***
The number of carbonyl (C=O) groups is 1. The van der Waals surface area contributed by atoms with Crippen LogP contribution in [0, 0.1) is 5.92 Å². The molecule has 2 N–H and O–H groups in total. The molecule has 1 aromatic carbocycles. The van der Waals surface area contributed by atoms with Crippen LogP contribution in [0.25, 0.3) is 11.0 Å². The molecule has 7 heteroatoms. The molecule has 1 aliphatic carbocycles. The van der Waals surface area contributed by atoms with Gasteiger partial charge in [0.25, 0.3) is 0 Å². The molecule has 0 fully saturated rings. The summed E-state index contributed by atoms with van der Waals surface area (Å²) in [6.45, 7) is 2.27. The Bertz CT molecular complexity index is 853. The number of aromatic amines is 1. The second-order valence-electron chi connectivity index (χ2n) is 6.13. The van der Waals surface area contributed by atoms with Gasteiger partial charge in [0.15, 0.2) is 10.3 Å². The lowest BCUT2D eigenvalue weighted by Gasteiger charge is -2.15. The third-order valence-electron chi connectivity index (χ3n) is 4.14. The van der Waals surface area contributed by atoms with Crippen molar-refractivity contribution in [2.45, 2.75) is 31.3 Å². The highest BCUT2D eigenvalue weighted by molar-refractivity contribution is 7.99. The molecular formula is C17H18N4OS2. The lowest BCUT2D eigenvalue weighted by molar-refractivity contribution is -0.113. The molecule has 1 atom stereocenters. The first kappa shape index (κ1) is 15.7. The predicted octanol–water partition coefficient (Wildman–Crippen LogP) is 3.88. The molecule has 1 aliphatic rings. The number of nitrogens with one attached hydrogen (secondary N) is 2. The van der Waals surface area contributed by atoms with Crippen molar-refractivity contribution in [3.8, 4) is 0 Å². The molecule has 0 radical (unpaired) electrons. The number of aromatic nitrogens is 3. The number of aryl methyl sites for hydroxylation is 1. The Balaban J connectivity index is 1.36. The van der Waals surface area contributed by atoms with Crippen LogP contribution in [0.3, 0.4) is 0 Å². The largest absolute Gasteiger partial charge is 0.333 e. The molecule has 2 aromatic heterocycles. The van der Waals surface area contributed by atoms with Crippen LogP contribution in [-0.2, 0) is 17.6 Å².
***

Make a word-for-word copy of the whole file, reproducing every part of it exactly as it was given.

The number of carbonyl (C=O) groups is 1. The van der Waals surface area contributed by atoms with Crippen LogP contribution in [0, 0.1) is 5.92 Å². The molecule has 2 N–H and O–H groups in total. The molecule has 1 aromatic carbocycles. The van der Waals surface area contributed by atoms with Crippen LogP contribution in [0.25, 0.3) is 11.0 Å². The molecule has 7 heteroatoms. The molecule has 1 aliphatic carbocycles. The van der Waals surface area contributed by atoms with Gasteiger partial charge in [0.25, 0.3) is 0 Å². The molecule has 0 fully saturated rings. The summed E-state index contributed by atoms with van der Waals surface area (Å²) in [6.45, 7) is 2.27. The Bertz CT molecular complexity index is 853. The number of aromatic amines is 1. The second-order valence-electron chi connectivity index (χ2n) is 6.13. The van der Waals surface area contributed by atoms with Gasteiger partial charge in [0.15, 0.2) is 10.3 Å². The lowest BCUT2D eigenvalue weighted by Gasteiger charge is -2.15. The third-order valence-electron chi connectivity index (χ3n) is 4.14. The van der Waals surface area contributed by atoms with Crippen molar-refractivity contribution in [2.45, 2.75) is 31.3 Å². The highest BCUT2D eigenvalue weighted by molar-refractivity contribution is 7.99. The molecular formula is C17H18N4OS2. The lowest BCUT2D eigenvalue weighted by molar-refractivity contribution is -0.113. The molecule has 1 atom stereocenters. The first kappa shape index (κ1) is 15.7. The predicted octanol–water partition coefficient (Wildman–Crippen LogP) is 3.88. The molecule has 1 aliphatic rings. The number of nitrogens with one attached hydrogen (secondary N) is 2. The van der Waals surface area contributed by atoms with Crippen molar-refractivity contribution in [3.8, 4) is 0 Å². The molecule has 0 radical (unpaired) electrons. The number of aromatic nitrogens is 3. The number of aryl methyl sites for hydroxylation is 1. The Balaban J connectivity index is 1.36. The van der Waals surface area contributed by atoms with Crippen LogP contribution in [0.3, 0.4) is 0 Å². The largest absolute Gasteiger partial charge is 0.333 e. The molecule has 2 aromatic heterocycles. The van der Waals surface area contributed by atoms with Crippen LogP contribution in [-0.2, 0) is 17.6 Å².